BGC Members Donate £1.2M to Charity

A man in a formal summer suit drinking a cocktail.

British bookmakers have donated £1.2 million in profits generated at last week’s Royal Ascot to charity. The sum, raised at the Britannia Stakes race, will be shared out amongst a selection of deserving charities. This year marked the first since the pandemic that spectators were allowed to attend the Royal Ascot at full capacity.

A man in a formal summer suit drinking a cocktail.

Racegoers have to adhere to a strict dress code at the Royal Ascot. ©The Lazy Artist Gallery/Pexels

A Win for Thesis

The Betting and Gaming Council has announced that UK charities will benefit from profits made at last week’s Royal Ascot event. Members of the industry body have agreed to donate £1.2 million, which will be shared out amongst the charities. The donation will be divided amongst five worthwhile charities.

The recipients selected by BGC members are ABF – The Soldiers’ Charity, Sue Ryder, Ascot Racecourse Supports Community Fund, The Ivors Academy Trust and Cotswold Riding for the Disabled. The donation raises the total raised for charity through the Britannia Stakes and Virtual Grand National by BGC members since its formation in 2019 to £5.5 million.

The money was raised after jockey Ryan Moore rode Thesis to victory at this year’s Britannia Stakes race. The 14 – 1 shot fended off all the competition, including Saga ridden by racing star Frankie Dettori. The Queen had had high hopes that two of her horses would win their races at this year’s Royal Ascot, in what would have been a crowning send-off for her Platinum Jubilee celebrations.

Dettori and Saga were runners up in the Britannia Stakes, in what proved to be a nail-biting finish. Dettori also represented the royal silks in the Hampton Court Stakes, riding John and Thady Gosden-trained Reach For The Moon. However, Her Majesty’s hopes of a 25th winner at the meeting were dashed, when Adam Kirby rode Claymore to the finish.

The Queen’s lifelong passion for horses is well known, but this year marked the first time since her coronation that the monarch did not attend the royal event. Over the last few months, the Queen has experienced ongoing mobility issues, forcing her to withdraw from a number of public events. It is thought that she enjoyed watching the races on television from the comfort of her home.

Queen Misses Event

Betting and Gaming Council members Flutter, bet365, Entain, William Hill, 888, BetVictor, Kindred, Betway, Rank Group, Virgin Bet, Tote, Fitzdares and Bet with Ascot all took part in the fundraising initiative. Revealing the donation, BGC CEO Michael Dugher said:

“It’s great news that BGC members have once again made such a big donation to a number of brilliant charities. BGC members support the jobs of nearly 120,000 people and we are proud to back so many good causes in so many local communities all year round.”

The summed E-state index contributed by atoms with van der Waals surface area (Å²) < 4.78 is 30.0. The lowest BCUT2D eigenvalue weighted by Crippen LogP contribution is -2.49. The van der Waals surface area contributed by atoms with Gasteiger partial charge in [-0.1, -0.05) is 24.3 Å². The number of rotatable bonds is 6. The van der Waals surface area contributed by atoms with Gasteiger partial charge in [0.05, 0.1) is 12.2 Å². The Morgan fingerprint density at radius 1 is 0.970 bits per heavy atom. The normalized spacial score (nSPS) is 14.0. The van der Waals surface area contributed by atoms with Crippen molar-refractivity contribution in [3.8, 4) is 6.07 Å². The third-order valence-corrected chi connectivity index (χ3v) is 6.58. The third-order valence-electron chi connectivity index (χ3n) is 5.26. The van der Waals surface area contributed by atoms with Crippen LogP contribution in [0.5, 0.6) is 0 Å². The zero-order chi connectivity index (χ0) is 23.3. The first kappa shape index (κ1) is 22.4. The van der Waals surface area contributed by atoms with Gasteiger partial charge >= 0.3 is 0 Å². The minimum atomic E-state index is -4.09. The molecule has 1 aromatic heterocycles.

Continuing, Dugher spoke of his pride at the close relationship that the BGC has built with British horse racing. He described this year’s Royal Ascot as an extra special event thanks to the Platinum Jubilee and the return of spectators to the Berkshire meeting. Dugher thanked BGC members for their generous contribution, Ascot for their support and customers who enjoyed a flutter on the race.

The 2020 Royal Ascot took place behind closed doors, due to the Covid-19 pandemic. Guests were able to return to the event in person for last year’s event, but capacity was limited to 12,000 visitors each day. This year’s event saw a return to form, with 300,000 racegoers in attendance over the course of the five-day event.

The royal horse racing festival is one of the biggest on the racing calendar and has become equally famous as a fashion event. Attendees are required to stick to a formal dress code of morning suits, smart dresses and hats. However, a heatwave saw temperatures reach as high as 29.3°C on the third day.

Spectators were allowed to bring their own water and soft drinks to help combat the soaring heat, and for the first time in the race’s history, men were allowed to remove their ties. After the royal precession, dress codes were relaxed for the safety of guests.

Charities Benefit

The £1.2 million donation given by BGC members was gratefully received by the charities. Director of Fundraising at Sue Ryder Caroline Graham took the opportunity to thank members for their generosity. The Queen is a patron of Sue Ryder, a charity that offers palliative, neurological and bereavement support.

The Ivors Academy Trust benefitted from members’ Britannia Stakes donation for the first time. A spokesperson for the trust said that the contribution would help it to create life-changing opportunities for disadvantaged songwriters and composers, helping them to further their careers.

ABF The Soldiers’ Charity received a donation after last year’s race, and was grateful to have been included again this year. As the Army’s charity, it supports 60,000 people in 63 countries all over the world. The charity works to support serving soldiers, veterans and their families, combatting hardship.

Ascot Racecourse Supports Community Fund is focused on supporting the local community around Ascot, as well as partnering with equine charities. Since its launch in 2017, the charity has helped thousands of beneficiaries through a dedicated fund of £35,000 per year.

BGC members donated all profits from single and each way bets for the Britannia Stakes placed online and at high-street bookmakers. Leading operator Flutter, which is responsible for brands Sky Bet, Paddy Power and Betfair, was able to donate a total of £382,174 this year. Speaking on behalf of Flutter, Chief Executive Conor Grant stated:

“It’s a pleasure to once again be part of the BGC’s great initiative and we hope this donation will make tangible differences to the charities involved.”

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A jockey racing a horse.